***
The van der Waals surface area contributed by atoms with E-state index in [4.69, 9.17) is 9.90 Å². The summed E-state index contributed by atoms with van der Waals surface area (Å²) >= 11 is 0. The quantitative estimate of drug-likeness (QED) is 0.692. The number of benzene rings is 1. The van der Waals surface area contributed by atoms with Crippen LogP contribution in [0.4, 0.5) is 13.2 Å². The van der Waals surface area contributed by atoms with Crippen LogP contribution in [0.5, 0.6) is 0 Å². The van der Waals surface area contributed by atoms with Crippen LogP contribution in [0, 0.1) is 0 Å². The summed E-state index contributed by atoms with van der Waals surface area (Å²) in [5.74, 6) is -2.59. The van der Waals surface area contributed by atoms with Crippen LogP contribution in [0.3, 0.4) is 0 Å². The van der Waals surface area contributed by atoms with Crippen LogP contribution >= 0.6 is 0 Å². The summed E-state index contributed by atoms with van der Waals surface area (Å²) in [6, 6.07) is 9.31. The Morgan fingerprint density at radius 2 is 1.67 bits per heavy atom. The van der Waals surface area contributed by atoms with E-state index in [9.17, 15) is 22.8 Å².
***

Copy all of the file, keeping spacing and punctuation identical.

The van der Waals surface area contributed by atoms with E-state index in [4.69, 9.17) is 9.90 Å². The summed E-state index contributed by atoms with van der Waals surface area (Å²) >= 11 is 0. The quantitative estimate of drug-likeness (QED) is 0.692. The number of benzene rings is 1. The van der Waals surface area contributed by atoms with Crippen LogP contribution in [0.4, 0.5) is 13.2 Å². The van der Waals surface area contributed by atoms with Crippen LogP contribution in [0.5, 0.6) is 0 Å². The van der Waals surface area contributed by atoms with Crippen LogP contribution in [0, 0.1) is 0 Å². The summed E-state index contributed by atoms with van der Waals surface area (Å²) in [5.74, 6) is -2.59. The van der Waals surface area contributed by atoms with Crippen LogP contribution in [0.3, 0.4) is 0 Å². The van der Waals surface area contributed by atoms with Crippen LogP contribution >= 0.6 is 0 Å². The summed E-state index contributed by atoms with van der Waals surface area (Å²) in [6, 6.07) is 9.31. The Morgan fingerprint density at radius 2 is 1.67 bits per heavy atom. The van der Waals surface area contributed by atoms with E-state index in [9.17, 15) is 22.8 Å².